In 1947 in the West Bank, not far from the site of the ancient city of Jericho, some teenage shepherds made an exciting discovery while tending their flocks and maybe also behaving a little like teenagers. One of these young men tossed a rock into an opening on the side of a cliff and heard a suspicious crashing sound. When the young man and his companions investigated, they discovered a collection of large clay jars, at least one of which contained the teenager’s rock, and seven of which contained the first texts discovered in the collection that came to be known as the Dead Sea Scrolls.
The discovery sparked a race of both Bedouins and archaeologists to scour the area for more, and eventually eleven nearby caves yielded hundreds of ancient texts that include portions of nearly every book in the Old Testament (and a complete copy of Isaiah), additional prophecies, descriptions of sectarian rules, military strategy, and poems of thanksgiving, among numerous other writings that have kept archaeologists geeking out for the last 65 years.
That’s all pretty great stuff, but I think the most intriguing discovery is what’s known as the Copper Scroll, found in March of 1952. It’s appropriately named because while all the other manuscripts found in the caves are written on parchment, this one is etched into copper sheeting. Its contents are pretty different from the other scrolls, too, because this one describes the world’s greatest treasure hunt, claiming to lead to what some estimate is over a billion dollars in silver and gold.
If you happen to be a first century Middle Easterner, familiar with the area, the clues are pretty simple. Each includes a general whereabouts (on the island that can only found by those who already know where it is), a specific spot (in the cupboard under the stairs), a depth for digging (as specified on a medallion last seen in a tavern in Nepal), and the treasure to be found (your body weight in gold, assuming you weigh the same as a duck). If you are a fluent reader of ancient Hebrew sprinkled with a little bit of Greek and a few typos, you might find they resemble a list of modern day letterbox clues.
In case you’re unfamiliar with letterboxing, it’s a treasure hunting hobby, in which people hide small, waterproof containers planted in clever outdoor (mostly) hiding spots and post clues online to help others find them. The containers each include a unique hand-crafted rubber stamp and a log book. When the seeker finds it, they stamp a personal book with the find and mark the box’s log book with their trail name signature stamp. Then they record the find online where they also warn the next letterboxer of the nearby nest of rattle snakes.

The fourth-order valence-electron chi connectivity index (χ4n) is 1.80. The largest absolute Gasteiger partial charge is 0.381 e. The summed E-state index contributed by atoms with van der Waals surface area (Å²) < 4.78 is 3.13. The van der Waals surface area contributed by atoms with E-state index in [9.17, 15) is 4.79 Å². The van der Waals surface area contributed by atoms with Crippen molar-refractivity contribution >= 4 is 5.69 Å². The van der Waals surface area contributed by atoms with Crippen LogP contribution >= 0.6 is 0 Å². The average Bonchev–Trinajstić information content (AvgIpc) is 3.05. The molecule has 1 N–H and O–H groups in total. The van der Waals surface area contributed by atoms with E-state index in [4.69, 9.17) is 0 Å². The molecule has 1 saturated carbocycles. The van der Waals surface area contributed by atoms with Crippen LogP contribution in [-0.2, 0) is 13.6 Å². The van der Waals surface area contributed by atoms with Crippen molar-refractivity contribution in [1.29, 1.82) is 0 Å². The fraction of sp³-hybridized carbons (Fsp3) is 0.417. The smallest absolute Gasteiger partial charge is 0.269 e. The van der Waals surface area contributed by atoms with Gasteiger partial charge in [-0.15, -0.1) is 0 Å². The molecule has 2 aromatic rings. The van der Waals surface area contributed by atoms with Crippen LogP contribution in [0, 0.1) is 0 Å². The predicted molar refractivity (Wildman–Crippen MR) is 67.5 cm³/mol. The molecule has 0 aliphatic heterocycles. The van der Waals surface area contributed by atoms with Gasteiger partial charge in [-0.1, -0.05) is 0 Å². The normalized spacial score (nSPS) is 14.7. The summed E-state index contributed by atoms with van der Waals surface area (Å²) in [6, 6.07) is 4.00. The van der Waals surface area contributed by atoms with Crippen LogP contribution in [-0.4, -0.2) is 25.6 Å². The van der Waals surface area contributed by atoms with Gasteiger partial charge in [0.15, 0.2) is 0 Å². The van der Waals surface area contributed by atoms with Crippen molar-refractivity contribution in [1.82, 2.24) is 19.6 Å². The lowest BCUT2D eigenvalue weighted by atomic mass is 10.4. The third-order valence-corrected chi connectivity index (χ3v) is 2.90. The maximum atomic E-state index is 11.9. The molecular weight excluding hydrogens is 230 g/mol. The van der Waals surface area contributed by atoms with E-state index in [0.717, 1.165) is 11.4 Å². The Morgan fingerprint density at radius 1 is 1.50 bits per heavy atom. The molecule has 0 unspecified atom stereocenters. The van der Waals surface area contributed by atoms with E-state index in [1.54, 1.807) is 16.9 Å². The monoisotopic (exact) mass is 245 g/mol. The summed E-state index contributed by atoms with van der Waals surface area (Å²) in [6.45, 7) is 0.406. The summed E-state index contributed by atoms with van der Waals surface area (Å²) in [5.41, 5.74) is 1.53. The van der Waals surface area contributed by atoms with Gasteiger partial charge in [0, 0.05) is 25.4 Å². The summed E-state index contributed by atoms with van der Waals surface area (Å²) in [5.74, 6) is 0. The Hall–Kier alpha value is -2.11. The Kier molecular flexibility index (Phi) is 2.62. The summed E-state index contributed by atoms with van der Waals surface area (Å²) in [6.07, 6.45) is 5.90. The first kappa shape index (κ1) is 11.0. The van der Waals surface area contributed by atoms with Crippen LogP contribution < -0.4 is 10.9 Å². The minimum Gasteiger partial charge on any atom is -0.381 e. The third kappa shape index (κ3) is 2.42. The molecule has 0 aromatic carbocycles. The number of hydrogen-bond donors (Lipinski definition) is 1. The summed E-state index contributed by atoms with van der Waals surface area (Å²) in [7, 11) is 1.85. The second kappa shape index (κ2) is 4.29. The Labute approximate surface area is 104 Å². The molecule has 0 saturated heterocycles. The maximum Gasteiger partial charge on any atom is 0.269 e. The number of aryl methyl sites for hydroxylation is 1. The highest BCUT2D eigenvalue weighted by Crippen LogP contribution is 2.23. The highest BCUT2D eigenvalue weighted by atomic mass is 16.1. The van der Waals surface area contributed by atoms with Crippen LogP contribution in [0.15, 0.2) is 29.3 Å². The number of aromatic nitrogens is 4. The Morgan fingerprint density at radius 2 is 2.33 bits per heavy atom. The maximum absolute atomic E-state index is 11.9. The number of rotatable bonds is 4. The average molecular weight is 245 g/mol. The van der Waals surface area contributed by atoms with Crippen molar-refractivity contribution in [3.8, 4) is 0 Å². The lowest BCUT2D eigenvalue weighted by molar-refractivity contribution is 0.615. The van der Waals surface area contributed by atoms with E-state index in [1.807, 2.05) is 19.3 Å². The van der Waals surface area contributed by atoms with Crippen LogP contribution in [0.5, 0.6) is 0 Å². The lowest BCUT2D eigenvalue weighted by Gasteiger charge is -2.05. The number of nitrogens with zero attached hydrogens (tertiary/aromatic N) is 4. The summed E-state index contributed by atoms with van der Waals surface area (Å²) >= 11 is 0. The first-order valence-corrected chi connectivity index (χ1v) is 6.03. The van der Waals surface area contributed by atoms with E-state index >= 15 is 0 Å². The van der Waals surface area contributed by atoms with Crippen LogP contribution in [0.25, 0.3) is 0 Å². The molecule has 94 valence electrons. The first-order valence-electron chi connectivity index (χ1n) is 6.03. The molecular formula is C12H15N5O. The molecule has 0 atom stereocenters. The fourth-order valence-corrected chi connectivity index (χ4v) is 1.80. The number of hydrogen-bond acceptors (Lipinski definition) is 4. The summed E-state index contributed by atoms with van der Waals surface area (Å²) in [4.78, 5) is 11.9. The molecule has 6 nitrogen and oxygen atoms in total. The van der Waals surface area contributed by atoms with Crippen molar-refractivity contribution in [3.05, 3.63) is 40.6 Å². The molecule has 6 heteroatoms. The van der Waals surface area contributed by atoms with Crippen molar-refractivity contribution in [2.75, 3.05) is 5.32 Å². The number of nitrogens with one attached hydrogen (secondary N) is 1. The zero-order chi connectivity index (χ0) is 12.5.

A friend of mine introduced me and my boys to the hobby last spring. We’ve had a lot of fun with it, but if you happen to speak letterbox, you’ll probably have an easier time. I’ve found about ten boxes, and failed to find several more. Most of my successes have come when my friend is with me because having planted many herself, she knows the lingo and has hiked most of the trails already, not to mention she possesses a significantly sharper sense of direction than I do.
Some of the clues are straight forward (once you learn some of the basics, like that SPOR is an acronym for Suspicious Pile of Rocks); others consist of word puzzles or are written in Elvish. Some clues are visible only to those who’ve logged a certain number of finds or who are personally acquainted with the planter and have been given a code word. It wouldn’t surprise me in the least if some clues were even etched into copper and hidden in a cave somewhere in the West Bank.
I’m sure I hike past five or six for every one I discover. But I have a good time, and though I’ve never found a duck’s weight in gold, I did once find a particularly fancy pants eagle stamp with a gold ink pad.
And I’ve had way more success than those who have attempted to find the Copper Scroll treasures. Despite plenty of expeditions and a few unverified claims, no one has found any of the treasure yet. There’s debate among scholars about whether or not the treasure truly exists, and if it does, who planted it, and maybe even whether it can be found at all by someone who doesn’t already know where it is. But if anyone ever does find this fanciest of treasures, I bet the finder will be a letterboxer.